Antibiotic overuse for kids with winter ailments: more harm than good


18 Jul 2016
​The Royal Australian College of General Practitioners, as part of the Choosing Wisely Australia® initiative, is encouraging patients to engage in an active discussion with their GP around the appropriate prescribing of antibiotics for middle ear infections (otitis media). For the vast majority of children an antibiotic will not be required.
 
There are specific clinical indicators for the use of antibiotics especially amongst certain paediatric patient groups. As well, increasing antibiotic resistance is a critical issue for our population. Antibiotic use should depend on careful clinical assessment.
 
Middle ear infection affects more than 500,000 (one in ten) children in Australia each year.
 
“GPs understand the deep concern parents feel when their child is unwell or in pain,” RACGP President Dr Frank R Jones said. “No parent—and no doctor—wants to see a child in pain. The best way to manage the pain associated with an ear infection is by giving simple analgesics (like paracetamol), carefully adhering to dosage guidelines according to body weight. Antibiotics will have no effect on easing pain and may in fact have unwarranted side effects like diarrhoea.
 
“Parents and carers should have a conversation with their GP around the most appropriate treatment for their child, which in all probability will not be an antibiotic prescription."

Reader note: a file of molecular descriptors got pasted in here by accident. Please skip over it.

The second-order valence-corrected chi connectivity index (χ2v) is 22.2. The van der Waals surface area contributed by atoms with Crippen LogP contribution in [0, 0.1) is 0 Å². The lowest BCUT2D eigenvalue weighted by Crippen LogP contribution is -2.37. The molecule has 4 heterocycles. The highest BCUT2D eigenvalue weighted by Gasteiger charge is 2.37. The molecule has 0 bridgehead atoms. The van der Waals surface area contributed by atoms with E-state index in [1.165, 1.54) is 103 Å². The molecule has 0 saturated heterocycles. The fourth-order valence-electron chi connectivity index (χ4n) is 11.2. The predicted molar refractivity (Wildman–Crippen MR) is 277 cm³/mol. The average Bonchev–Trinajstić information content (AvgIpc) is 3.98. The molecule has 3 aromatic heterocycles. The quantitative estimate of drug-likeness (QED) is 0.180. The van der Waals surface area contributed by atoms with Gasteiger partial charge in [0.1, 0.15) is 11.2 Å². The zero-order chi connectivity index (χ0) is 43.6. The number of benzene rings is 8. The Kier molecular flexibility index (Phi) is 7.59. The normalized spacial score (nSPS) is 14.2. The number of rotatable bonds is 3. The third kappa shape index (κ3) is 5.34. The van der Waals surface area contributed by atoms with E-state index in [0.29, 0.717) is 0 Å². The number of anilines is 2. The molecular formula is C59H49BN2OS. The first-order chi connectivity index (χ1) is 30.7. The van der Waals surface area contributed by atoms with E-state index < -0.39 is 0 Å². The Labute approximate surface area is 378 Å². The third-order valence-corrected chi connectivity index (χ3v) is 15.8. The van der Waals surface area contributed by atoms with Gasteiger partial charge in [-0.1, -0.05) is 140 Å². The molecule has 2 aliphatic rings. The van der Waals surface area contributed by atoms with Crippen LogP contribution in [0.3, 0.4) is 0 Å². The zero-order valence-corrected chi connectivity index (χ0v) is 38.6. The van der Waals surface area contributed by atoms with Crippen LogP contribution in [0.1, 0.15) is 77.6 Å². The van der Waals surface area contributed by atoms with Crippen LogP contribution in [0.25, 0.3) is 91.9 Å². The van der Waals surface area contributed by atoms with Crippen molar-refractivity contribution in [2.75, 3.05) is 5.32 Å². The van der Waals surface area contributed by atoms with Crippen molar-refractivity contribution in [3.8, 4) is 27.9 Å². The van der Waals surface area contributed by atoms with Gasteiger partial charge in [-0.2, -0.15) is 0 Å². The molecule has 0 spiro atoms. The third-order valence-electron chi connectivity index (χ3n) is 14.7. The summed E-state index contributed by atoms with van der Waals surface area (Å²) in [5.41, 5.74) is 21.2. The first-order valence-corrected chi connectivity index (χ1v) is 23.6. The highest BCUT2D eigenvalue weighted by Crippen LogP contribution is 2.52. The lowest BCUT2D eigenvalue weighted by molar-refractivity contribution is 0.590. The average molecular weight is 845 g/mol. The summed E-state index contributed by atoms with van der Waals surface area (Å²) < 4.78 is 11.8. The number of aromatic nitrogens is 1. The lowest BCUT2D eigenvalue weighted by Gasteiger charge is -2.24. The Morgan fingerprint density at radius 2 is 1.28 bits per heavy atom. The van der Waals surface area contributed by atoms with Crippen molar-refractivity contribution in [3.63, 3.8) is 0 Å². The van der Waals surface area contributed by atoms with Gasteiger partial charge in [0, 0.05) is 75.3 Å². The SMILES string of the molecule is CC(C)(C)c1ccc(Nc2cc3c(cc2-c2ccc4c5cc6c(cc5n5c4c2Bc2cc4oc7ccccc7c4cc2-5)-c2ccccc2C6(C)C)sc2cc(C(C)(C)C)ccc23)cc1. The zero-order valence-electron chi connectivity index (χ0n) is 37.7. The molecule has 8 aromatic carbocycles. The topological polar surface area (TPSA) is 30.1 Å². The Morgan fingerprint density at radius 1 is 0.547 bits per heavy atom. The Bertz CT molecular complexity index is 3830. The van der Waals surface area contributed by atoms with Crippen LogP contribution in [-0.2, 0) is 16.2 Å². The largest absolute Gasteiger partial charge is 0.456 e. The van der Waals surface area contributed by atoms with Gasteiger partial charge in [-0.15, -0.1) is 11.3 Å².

The RACGP recommends that antibiotics should not be routinely used in children with ear infection between two and 12 years of age. Most ear infections clear up within a couple of days.
 
“Your family doctor is the best source of information on treatment and if the symptoms last more than a couple of days. If the child shows signs of more severe infection, for example increased lethargy, or if the child is under two years or of Aboriginal and Torres Straits Islander origin, your GP is your first point of call,’ Dr Jones said.
 
NPS MedicineWise facilitates Choosing Wisely Australia®, an initiative that aims to spark important conversations in Australia on unnecessary care to ensure that healthcare resources are being used most effectively.
 
“Using antibiotics when you don’t need them can contribute to bacterial resistance, both in the individual and the community,” Dr Lynn Weekes, NPS MedicineWise CEO said.
 
“The more antibiotics we use, the more chances bacteria have to become resistant to them and as a result they will lose their power.”
 
More information on the RACGP’s recommendations on antibiotic use for children is available here.
 
Choosing Wisely Australia recommends five questions you should ask your healthcare provider before any test.

Last reviewed 18 July 2016

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